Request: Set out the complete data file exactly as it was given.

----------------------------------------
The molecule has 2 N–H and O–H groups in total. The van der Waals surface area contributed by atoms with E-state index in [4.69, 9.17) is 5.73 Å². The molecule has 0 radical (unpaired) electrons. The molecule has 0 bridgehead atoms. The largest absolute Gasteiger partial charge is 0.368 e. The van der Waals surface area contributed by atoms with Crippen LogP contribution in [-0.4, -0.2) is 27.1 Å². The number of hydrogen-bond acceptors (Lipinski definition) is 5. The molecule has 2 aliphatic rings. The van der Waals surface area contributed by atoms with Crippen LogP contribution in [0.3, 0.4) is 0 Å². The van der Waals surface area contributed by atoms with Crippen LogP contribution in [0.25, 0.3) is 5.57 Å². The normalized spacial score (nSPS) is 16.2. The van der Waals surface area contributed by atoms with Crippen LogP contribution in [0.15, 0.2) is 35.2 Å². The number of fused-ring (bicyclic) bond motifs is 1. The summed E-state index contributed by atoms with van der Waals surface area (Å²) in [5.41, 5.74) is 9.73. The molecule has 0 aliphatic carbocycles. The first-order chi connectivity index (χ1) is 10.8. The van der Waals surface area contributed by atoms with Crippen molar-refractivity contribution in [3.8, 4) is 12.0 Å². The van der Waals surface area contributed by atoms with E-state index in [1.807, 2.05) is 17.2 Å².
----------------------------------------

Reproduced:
The molecule has 2 N–H and O–H groups in total. The van der Waals surface area contributed by atoms with E-state index in [4.69, 9.17) is 5.73 Å². The molecule has 0 radical (unpaired) electrons. The molecule has 0 bridgehead atoms. The largest absolute Gasteiger partial charge is 0.368 e. The van der Waals surface area contributed by atoms with Crippen LogP contribution in [-0.4, -0.2) is 27.1 Å². The number of hydrogen-bond acceptors (Lipinski definition) is 5. The molecule has 2 aliphatic rings. The van der Waals surface area contributed by atoms with Crippen LogP contribution in [0.3, 0.4) is 0 Å². The van der Waals surface area contributed by atoms with Crippen LogP contribution in [0.25, 0.3) is 5.57 Å². The normalized spacial score (nSPS) is 16.2. The van der Waals surface area contributed by atoms with Crippen LogP contribution in [0.15, 0.2) is 35.2 Å². The number of fused-ring (bicyclic) bond motifs is 1. The summed E-state index contributed by atoms with van der Waals surface area (Å²) in [5.41, 5.74) is 9.73. The molecule has 0 aliphatic carbocycles. The first-order chi connectivity index (χ1) is 10.8. The van der Waals surface area contributed by atoms with Crippen molar-refractivity contribution in [3.8, 4) is 12.0 Å². The van der Waals surface area contributed by atoms with E-state index in [1.807, 2.05) is 17.2 Å².